Paul Johnson may have left the Naval Academy, but I think it’s safe to say that most of us still root for him. It’s hard not to. His offense gave Navy a singularity in the cosmos of major college football; something above and beyond the usual “they play hard for 60 minutes!” type of chatter that seems to come naturally to casual observers of the service academies. College football reporters and talking heads thst covered this ingenious combination of run & shoot and spread option couldn’t seem to decide if the offense was innovative or archaic. Navy fans didn’t care either way. To us, the offense was just something uniquely ours. Of course, with the wins, bowl games, and service academy domination, Johnson could have run pretty much anything and Navy fans would still be happy. Beyond the offense and results he produced, he was also a great interview– sarcastic, straightforward, and funny to listen to. Most of us just plain liked the guy. So as upset as we were when he moved on to what he felt were greener pastures at Georgia Tech, most of us hope he finds the kind of success in Atlanta that he didn’t think was possible in Annapolis. (Feel free to correct me if I’m wrong). Even those of you who might not be pulling for Coach Johnson still get the enjoyment of seeing skeptics of this offense have to eat their words. (Of course, we knew that would happen all along).
(As a side note, how annoying is it to watch the same “experts” who told you how the option would fail in a BCS conference now try to explain to you how and why it works? Meh, moving on…)
But now, the offense isn’t just ours anymore; our friends at Georgia Tech have joined us in the pleasure of hearing the same cliches every year about how the option won’t work. As fun as it can be having a second chance to see our favorite offense in action each Saturday, do you ever wonder if Paul Johnson being at another school somehow has an adverse effect on Navy? I mean other than the obvious questions people have whenever a new coach takes over a school; hopefully by now you don’t need any convincing as to Ken Niumatalolo’s ability to lead the Mids. But could it be possible that in rooting for Georgia Tech, you are indirectly rooting for Navy’s demise? That Georgia Tech, in using the same offense that helped catapult Navy to success, might somehow be working against the Mids now?
Maybe you don’t wonder about these things… But I do, and there isn’t much to talk about in June, so humor me. On the surface, the idea that one school has an effect on the other probably seems a little far-fetched. And I know that some of you are rolling your eyes right now and thinking that this is going to be some “wah wah wah Paul Johnson” story. Don’t worry, it isn’t. I’m as sick of that stuff as you are. This is more of a reflection on the evolution of college football, and where the service academies fit into the bigger picture.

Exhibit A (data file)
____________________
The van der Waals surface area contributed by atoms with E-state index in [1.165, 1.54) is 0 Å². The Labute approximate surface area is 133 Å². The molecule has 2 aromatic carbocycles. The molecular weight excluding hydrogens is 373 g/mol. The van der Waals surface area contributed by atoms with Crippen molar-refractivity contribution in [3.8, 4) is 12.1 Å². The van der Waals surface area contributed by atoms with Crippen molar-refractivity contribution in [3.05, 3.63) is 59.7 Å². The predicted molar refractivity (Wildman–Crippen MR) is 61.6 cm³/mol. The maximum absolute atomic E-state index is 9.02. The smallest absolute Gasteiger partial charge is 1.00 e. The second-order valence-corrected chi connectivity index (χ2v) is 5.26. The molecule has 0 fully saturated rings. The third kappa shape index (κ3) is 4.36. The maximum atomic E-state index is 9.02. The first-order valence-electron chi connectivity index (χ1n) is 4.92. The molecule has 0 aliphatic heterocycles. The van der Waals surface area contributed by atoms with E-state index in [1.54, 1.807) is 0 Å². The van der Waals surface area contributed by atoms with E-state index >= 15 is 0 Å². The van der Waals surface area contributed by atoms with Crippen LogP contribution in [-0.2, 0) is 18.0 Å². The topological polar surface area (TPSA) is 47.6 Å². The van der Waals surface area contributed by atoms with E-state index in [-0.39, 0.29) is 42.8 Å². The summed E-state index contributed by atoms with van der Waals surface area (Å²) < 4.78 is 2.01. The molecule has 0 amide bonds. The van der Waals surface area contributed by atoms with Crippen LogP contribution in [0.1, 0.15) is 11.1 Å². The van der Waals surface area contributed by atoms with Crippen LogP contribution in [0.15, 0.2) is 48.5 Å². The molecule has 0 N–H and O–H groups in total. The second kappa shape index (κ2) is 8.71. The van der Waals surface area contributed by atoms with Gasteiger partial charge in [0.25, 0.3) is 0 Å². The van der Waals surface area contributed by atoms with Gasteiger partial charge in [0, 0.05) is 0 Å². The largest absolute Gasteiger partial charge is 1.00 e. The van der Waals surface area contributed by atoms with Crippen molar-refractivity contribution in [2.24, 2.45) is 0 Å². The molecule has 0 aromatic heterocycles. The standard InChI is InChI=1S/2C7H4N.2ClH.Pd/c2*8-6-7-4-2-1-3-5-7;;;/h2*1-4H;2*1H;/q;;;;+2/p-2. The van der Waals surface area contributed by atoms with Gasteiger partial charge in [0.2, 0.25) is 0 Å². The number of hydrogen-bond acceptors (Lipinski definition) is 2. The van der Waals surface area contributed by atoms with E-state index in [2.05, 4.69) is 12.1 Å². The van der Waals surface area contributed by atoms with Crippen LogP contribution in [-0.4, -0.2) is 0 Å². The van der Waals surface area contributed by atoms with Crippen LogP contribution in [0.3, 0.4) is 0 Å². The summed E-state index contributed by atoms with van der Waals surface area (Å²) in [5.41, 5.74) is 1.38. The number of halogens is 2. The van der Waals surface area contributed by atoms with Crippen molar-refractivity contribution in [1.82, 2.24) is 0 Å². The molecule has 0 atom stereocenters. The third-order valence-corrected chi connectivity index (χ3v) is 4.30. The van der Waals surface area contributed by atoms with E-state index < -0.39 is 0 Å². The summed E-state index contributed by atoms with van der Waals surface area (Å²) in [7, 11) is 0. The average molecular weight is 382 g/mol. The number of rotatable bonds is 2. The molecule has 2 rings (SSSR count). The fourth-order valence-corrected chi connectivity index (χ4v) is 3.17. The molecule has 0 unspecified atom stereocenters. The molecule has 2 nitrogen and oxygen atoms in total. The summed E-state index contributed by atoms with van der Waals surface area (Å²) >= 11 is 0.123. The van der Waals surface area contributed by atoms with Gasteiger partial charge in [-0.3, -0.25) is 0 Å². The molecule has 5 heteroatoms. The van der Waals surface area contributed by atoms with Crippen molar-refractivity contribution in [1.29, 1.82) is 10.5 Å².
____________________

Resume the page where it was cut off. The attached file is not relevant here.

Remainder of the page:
Perhaps the most obvious potential impact Georgia Tech can have on Navy is in scheduling. The unique nature of the offense is one of the great advantages Navy gets from running the spread option. Except in rare occasions (like when Army scheduled Rhode Island a couple of years ago), the Navy game is the only time opponents will see anything like it. While scout team offenses try their best to replicate what their defenses will be up against, they just can’t do it with the speed and precision that comes with practicing this offense all year the way Navy does. Defenses spend all season learning how to anticipate and be aggressive, then spend a week trying to unlearn that stuff because it’ll get them killed if they try it against a triple option team. It’s a changeup to the rest of college football’s fastball… Except now, Navy isn’t alone. With Georgia Tech employing what is fundamentally the same scheme, ACC opponents are more likely to practice against it regularly. The Mids will take on Duke, Wake Forest, and Maryland in coming years (although the Terps don’t face Tech again until 2011). Both Navy and Georgia Tech are on Syracuse’s 2015 schedule. The Yellow Jackets also have a series scheduled with Tulane, who has been a regular on Navy schedules of the past. Increased exposure to the offense will make it harder for the Mids to catch teams off guard.
Of course, the same thing could be said about Army, who will also be employing the spread option and probably has more in common on their schedule with Navy than Georgia Tech does. But this would be the case regardless of whether either Georgia Tech wins or not. In fact, there might also be an advantage to having an ACC team running the spread option: officiating. Navy uses ACC referees when they go on the road. Every year we see flags thrown for bogus chop block, illegal formation, and illegal motion penalties; the offense apparently confuses officials as much as it confuses opposing coaches. The more that ACC refs become familiar with it, the fewer bad calls will be made. In theory, anyway. I thought I heard Chet say that he’d stop scheduling ACC teams, but I must have been mistaken because we have a new series with Duke on the horizon. If having common opponents is a disadvantage for the Mids, it isn’t so much so that we’d drop a regular opponent like Duke.